Peloponnese October 2013
Autumn bulbs in the Peloponnese
The Peloponnese peninsula is reached by crossing the Corinth canal - a remarkable feat of construction for the 1880s.
In late October bulbs are starting to flower. Our first find was Crocus boryi.
Cyclamen hederifolium occurs in vast numbers, growing in shady places …
… and Cyclamen graecum, which grows in hot, dry, limestone rocks was almost equally abundant.
Sternbergia lutea was widely distributed, but never in quite such large numbers as the Cyclamen.
A particularly impressive clump of Sternbergia.
Sternbergia were usually on open, sunny slopes, often over limestone rocks.
Monemvasia is a peninsula with an ancient fortified town.
The narrow streets are free of cars, and there are many delightful restaurants.
There are a few hotels, and it was easy to get accommodation at this season. This is the view from our room.
A few small cruise 'ships' visit during the day.
There is one way up from the town to the top of the rock.
A view down to the town.
The top is packed with ancient, ruined buildings …
… and with interesting plants, including many bulbs. This is Urginea maritima, the sea squill.
More Cyclamen graecum, distinguished by the pink streaks at the nose of the flower.
Colchicum cupanii, one of many small Colchicum species found in the area.
From Monemvasia the Malea peninsula can be explored in a day. There is a fossilised forest at the southern tip.
Water spouts up through the hollow centres of the tree trunks.
This unidentified Colchicum was growing in the road to the tip of the peninsula.
A top view of the Colchicum.
The next day we went down the middle Peloponnese peninsula, the Mani. Scilla autumnale was abundant.
More Cyclamen graecum …
… in large numbers and widespread.
Here is a form of Cyclamen graecum with flowers that are almost white.
Occasionally we found plants with the leaves fully developed at flowering time, but this was unusual.
Much of the Mani peninsula is quite barren, with fortified villages.
Villages are often on hill tops. Many buildings are derelict, but others are being rebuilt.
Cats were common everywhere, but in this village they put their lives at stake by lying in the road.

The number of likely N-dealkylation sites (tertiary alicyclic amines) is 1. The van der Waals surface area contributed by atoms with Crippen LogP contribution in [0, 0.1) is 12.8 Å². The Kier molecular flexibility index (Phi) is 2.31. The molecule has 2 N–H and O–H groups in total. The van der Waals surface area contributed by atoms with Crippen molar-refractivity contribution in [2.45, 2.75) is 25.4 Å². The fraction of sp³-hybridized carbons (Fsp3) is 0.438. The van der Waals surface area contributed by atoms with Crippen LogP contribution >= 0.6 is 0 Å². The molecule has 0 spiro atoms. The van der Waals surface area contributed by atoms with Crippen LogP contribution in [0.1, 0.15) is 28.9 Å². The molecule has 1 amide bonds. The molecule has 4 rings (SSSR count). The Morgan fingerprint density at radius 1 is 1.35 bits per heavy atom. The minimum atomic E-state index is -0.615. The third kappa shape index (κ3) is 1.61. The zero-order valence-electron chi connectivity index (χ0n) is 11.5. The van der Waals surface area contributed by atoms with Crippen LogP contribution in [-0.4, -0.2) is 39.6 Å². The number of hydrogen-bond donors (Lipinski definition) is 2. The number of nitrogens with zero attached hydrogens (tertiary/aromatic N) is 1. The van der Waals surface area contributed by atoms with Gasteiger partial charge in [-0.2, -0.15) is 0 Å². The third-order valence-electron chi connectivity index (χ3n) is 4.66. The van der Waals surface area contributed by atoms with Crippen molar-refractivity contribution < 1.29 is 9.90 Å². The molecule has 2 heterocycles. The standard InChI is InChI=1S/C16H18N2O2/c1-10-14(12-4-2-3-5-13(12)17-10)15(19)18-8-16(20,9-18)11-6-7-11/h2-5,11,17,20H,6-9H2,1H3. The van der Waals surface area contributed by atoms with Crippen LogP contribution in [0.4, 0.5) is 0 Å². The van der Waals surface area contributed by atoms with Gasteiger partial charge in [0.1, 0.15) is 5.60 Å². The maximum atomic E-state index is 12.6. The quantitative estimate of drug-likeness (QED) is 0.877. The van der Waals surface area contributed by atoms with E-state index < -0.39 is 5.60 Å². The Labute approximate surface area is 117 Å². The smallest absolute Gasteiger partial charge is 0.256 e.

Urginea maritima near Cape Tenaro.
Beautiful Campanula speciosa on limestone cliffs.
Next day on the north-west coast of the peninsula we found Crocus goulimyi for the first time.
Then there was a find stand of Crocus niveus.
Most were pure white, but some had various shades of pale purple colouring.
More Crocus goulimyi, this time in a deeper purple colour.
Towards the end of the day we found our best stand of Narcissus serotinus.
Next day we climbed Profitas Ilias, the highest mountain of the Taygetos range, 2407 m.
Above the treeline there were many alpine plants, but few in flower, so it looked deceptively barren.
From the summit most of the Peloponnese was visible.
One of the plants in flower was this Eryngium, probably E. amethystinum.
Coming down through the forest we found masses of Cyclamen hederifolium …
… growing with large numbers of the autumn-flowering snowdrop, Galanthus reginae-olgae.
Moving to the north of the Peloponnese there were more crocuses, here Crocus hadriaticus.
There were many more Sternbergia. This one may be S. sicula, but this and S. lutea seemed to merge.
A Sternbergia growing with a slightly mauve-coloured Crocus hadriaticus.
A narrow-leaved Sternbergia in which the leaves were well developed at flowering time.
For the last two days we crossed to Attica, and went to Delphi and then Mount Parnassos.
Delphi is fascinating, although thronged with tourists - and it has some good flowers, too.
More Sternbergia, which even the tourists stopped to photograph.
Colchicum cupanii again.
This Colchicum was on Mount Parnassos, and it may be an unnamed species.
Crocus cancellatus on the outskirts of Delphi.
The very local endemic, Crocus hadriaticus var. parnassicus, which is pure white.
Another Mount Parnassos endemic, Verbascum epixanthum subsp. parnassicum.
And we end with the gorgeous Daphne jasminea, found in this very fine form near Delphi.